Buy-to-let landlords currently contribute £15.9bn per year to the British economy through pre-tax spending on running their portfolios, which is more than double the estimated £7.1bn in 2007, owing to the rapid growth of the private rented sector and rising cost of acquiring property, according to a new report from Kent Reliance.
But as their tax burden increases, more than a third – 36% – of landlords surveyed by BDRC Continental on behalf of Kent Reliance are looking to cut their annual spending, a move that could reduce overall spending by more than £500m in total, which would hit the tradesmen and professionals that support the buy-to-let industry, the study by the specialist mortgage lender, which forms part of OneSavings Bank plc., shows.
Property upkeep and maintenance was the most popular area identified by 17% of landlords for potential cost cutting, followed by letting agent fees and mortgage costs – both 10%.
Those landlords anticipate they will reduce spending on letting agent fees by 28%, property maintenance and servicing by 21% and mortgage costs by 15%.
The new ‘Tracking landlords’ costs and economic contributions’ report, part of the lender’s ‘Buy to Let Britain’ research series, states that spending per property stands at £3,632 before tax or mortgage interest – a third of rental income – with the cost of property upkeep, maintenance, and servicing the largest outlay at a combined £5.5bn.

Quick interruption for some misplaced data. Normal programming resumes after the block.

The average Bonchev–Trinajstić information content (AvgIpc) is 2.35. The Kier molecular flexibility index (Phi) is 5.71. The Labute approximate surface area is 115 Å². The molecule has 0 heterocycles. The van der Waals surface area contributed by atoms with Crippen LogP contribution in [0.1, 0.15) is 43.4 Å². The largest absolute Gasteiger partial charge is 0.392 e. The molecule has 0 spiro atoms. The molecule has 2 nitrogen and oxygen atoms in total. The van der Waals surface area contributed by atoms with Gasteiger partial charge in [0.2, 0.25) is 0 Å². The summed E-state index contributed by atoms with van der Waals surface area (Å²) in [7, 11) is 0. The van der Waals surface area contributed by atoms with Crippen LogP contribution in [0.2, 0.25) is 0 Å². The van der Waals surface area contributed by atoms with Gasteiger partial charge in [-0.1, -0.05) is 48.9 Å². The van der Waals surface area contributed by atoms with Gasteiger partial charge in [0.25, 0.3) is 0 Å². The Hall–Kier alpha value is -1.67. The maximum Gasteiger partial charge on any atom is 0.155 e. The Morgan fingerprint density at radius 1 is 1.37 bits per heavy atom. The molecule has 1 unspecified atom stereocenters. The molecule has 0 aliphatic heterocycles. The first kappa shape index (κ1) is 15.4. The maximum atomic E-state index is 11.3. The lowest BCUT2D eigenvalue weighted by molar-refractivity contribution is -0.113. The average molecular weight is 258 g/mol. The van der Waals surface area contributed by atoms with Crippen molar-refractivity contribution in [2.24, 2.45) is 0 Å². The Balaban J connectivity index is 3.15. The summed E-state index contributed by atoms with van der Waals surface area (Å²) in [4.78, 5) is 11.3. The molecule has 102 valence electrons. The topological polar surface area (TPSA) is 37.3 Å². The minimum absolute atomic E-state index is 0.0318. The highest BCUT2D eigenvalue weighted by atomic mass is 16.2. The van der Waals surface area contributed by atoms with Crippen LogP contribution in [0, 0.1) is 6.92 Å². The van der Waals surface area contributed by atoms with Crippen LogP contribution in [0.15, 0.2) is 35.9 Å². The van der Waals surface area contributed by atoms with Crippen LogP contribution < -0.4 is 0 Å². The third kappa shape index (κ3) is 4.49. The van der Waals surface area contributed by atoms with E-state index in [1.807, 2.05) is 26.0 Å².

Landlords typically spend £2bn in service charges and ground rent, £963m on insurance, £904m on utilities, and a further £1.1bn on other associated costs of letting a property.
Spending on letting agents’ fees totals £4.7bn each year, with £644m spent on legal and accountancy fees, and £218m on administration costs. Altogether, landlords provide £5.5bn of revenue for these sectors.
John Eastgate, sales and marketing director of OneSavings Bank, commented: “Landlords may seem like an easy target for political point scoring, but they play a vital role in the economy. Not only do they house a huge proportion of the country’s workforce, bridging the housing demand and supply gap, their spending supports thousands of jobs – whether builders, cleaners, lawyers and accountants or letting agents.
“Trying to tackle the housing crisis by targeting landlords with punitive taxes is very simple and politically highly palatable, but has unintended consequences. Either it means less work for all those who support the property industry, or it means tenants will have to foot the bill for the government’s tax raid, or both.
“One side effect of the recent changes, and rising running costs, will be the professionalisation of the sector as amateur and accidental landlords leave the market. There is nothing wrong with having fewer, bigger landlords, but that alone will not help more young people get homes.”